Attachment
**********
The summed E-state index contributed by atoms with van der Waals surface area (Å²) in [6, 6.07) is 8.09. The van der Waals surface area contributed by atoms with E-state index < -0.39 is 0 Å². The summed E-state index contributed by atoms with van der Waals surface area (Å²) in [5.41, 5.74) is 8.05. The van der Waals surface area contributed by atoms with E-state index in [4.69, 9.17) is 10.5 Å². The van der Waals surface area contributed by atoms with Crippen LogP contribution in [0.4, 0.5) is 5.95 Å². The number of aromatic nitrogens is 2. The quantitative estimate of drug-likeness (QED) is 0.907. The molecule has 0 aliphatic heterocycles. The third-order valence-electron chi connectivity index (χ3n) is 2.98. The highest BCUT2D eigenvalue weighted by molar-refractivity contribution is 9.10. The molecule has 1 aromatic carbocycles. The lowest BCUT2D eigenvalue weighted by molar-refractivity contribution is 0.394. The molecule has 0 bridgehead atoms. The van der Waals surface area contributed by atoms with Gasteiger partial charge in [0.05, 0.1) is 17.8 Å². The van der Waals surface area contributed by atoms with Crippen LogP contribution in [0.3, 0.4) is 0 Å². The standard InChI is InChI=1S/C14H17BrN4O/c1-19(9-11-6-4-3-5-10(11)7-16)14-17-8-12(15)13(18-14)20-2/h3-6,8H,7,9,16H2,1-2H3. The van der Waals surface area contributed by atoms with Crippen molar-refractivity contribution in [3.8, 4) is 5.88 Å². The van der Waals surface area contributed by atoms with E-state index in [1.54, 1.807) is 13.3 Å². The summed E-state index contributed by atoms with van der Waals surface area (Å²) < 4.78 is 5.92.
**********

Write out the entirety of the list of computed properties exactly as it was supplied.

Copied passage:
The summed E-state index contributed by atoms with van der Waals surface area (Å²) in [6, 6.07) is 8.09. The van der Waals surface area contributed by atoms with E-state index < -0.39 is 0 Å². The summed E-state index contributed by atoms with van der Waals surface area (Å²) in [5.41, 5.74) is 8.05. The van der Waals surface area contributed by atoms with E-state index in [4.69, 9.17) is 10.5 Å². The van der Waals surface area contributed by atoms with Crippen LogP contribution in [0.4, 0.5) is 5.95 Å². The number of aromatic nitrogens is 2. The quantitative estimate of drug-likeness (QED) is 0.907. The molecule has 0 aliphatic heterocycles. The third-order valence-electron chi connectivity index (χ3n) is 2.98. The highest BCUT2D eigenvalue weighted by molar-refractivity contribution is 9.10. The molecule has 1 aromatic carbocycles. The lowest BCUT2D eigenvalue weighted by molar-refractivity contribution is 0.394. The molecule has 0 bridgehead atoms. The van der Waals surface area contributed by atoms with Gasteiger partial charge in [0.05, 0.1) is 17.8 Å². The van der Waals surface area contributed by atoms with Crippen LogP contribution in [0.3, 0.4) is 0 Å². The standard InChI is InChI=1S/C14H17BrN4O/c1-19(9-11-6-4-3-5-10(11)7-16)14-17-8-12(15)13(18-14)20-2/h3-6,8H,7,9,16H2,1-2H3. The van der Waals surface area contributed by atoms with Crippen molar-refractivity contribution in [3.8, 4) is 5.88 Å². The van der Waals surface area contributed by atoms with E-state index in [1.54, 1.807) is 13.3 Å². The summed E-state index contributed by atoms with van der Waals surface area (Å²) < 4.78 is 5.92.